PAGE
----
1955 · United Kingdom
Matthew Collings is seen as an established contemporary artist, who was born in the United Kingdom. Matthew Collings was born in 1955. Born in the same country and of the same generation are Lubaina Himid, Anish Kapoor and John Akomfrah.
Galleries and Exhibitions
Matthew Collings' work is on display at Vigo Gallery located in London, the United Kingdom. Matthew Collings' work has most recently been displayed during the exhibition The Teraphim in the Camel's Furniture: Six Icons of Light at Vigo Gallery in London, the United Kingdom. The exhibition was open from 18 September 2019 until 19 January 2020.
Historical Context of United Kingdom
The United Kingdom has been an essential centre for artistic production for centuries. While it accrued considerable wealth through colonisation and the rise of its Empire, it was also exposed to the cultural supremacy of other countries and continents. In the modern period, Britain had been significantly overshadowed by the importance of its European neighbours on one side, and of the United States on the other. But towards the end of the 19th century, Britain became a significant focal point in the development of the avant-garde. This includes the Arts and Crafts Movement, a cutting-edge movement paving the way for artist-led organisations, associations and organisational co-operative types that would later develop into a template of sorts for bohemian artists movements of the Twentieth Century. Major artistic movements in British modernism include for example Vorticism, involving artists associated with the Bloomsbury group. Some notable British artists of the modern and contemporary period include Stanley Spencer, Francis Bacon, Lucian Freud, Leon Kossoff, Frank Auerbach, David Hockney, Bridget Riley, Paula Rego - and in more recent years the YBA generation led by Damien Hirst, Tracey Emin, Marc Quinn, Chris Ofili and others.
Further Biographical Context for Matthew Collings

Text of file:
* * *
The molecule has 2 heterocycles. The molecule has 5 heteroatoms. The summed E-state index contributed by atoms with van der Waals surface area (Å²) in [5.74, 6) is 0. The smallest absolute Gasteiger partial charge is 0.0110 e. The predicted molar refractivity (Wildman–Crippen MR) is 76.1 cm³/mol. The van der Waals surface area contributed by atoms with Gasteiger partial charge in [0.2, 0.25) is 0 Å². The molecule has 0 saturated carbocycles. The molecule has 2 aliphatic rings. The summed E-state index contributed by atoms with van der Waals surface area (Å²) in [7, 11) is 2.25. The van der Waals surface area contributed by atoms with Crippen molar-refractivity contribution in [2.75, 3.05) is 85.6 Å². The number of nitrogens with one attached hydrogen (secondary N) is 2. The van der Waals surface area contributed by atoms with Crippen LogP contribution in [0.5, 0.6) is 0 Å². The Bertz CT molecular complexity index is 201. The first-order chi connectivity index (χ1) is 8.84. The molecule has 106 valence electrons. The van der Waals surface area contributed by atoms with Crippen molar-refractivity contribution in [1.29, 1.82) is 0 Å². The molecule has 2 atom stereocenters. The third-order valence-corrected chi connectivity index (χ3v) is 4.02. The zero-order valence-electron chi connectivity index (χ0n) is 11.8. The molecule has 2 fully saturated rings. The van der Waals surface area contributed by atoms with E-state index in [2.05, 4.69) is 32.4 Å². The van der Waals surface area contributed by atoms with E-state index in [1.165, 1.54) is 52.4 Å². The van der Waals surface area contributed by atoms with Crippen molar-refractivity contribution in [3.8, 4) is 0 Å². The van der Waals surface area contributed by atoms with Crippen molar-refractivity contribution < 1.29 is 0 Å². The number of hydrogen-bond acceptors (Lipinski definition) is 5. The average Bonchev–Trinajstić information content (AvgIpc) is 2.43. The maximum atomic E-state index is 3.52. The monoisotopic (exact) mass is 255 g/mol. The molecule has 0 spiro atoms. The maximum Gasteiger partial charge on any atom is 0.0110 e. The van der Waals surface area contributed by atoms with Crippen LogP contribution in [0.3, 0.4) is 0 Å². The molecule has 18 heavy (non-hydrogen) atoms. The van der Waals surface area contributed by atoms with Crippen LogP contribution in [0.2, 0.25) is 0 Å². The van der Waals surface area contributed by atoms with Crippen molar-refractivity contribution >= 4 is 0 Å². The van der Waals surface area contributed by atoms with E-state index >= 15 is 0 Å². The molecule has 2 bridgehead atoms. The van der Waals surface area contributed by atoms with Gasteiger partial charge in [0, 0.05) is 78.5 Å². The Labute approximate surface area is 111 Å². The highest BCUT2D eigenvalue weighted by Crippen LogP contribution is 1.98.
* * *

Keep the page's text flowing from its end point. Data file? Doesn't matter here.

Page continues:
Born in 1955, Matthew Collings grew up during the 1970s and was influenced by the artistic culture of the time. The art sphere of the 1970s was epitomized by a longing to grow and strengthen itself, as a reaction to the many conflicts of the previous decade. One of the most important movement of the 1970s was Conceptualism, which emerged as an offshoot of Minimalism, while the experimental, creative journey of Process art emerged by combining essential aspects of Conceptualism with further reflections on art itself. The earliest ideas of environmentalism bounced from Land Art, which took art into earth itself, carving the land and bringing art to the outdoors. For the first time since the decline of Abstract Expressionism, Expressive figure painting slowly re-emerged and regained its prominence, especially in Germany through the works of critically acclaimed figures Gerhard Richter, Anselm Kiefer and Georg Baselitz. Most of the leading artistic figures of the 1960s remained highly influential and popular throughout the 1970s. Andy Warhol, for example, secured his reputation as a legendary artist, by branching out into film and magazine publishing, thus introducing a ground-breaking concept of cross-cultural activity for a visual artist of such fame. A few significant international movements that defined the decade include photorealism, which was firstly introduced in the 1960s and reached commercial and critical success in the 1970s, as well as feminism which deeply influenced the visual culture.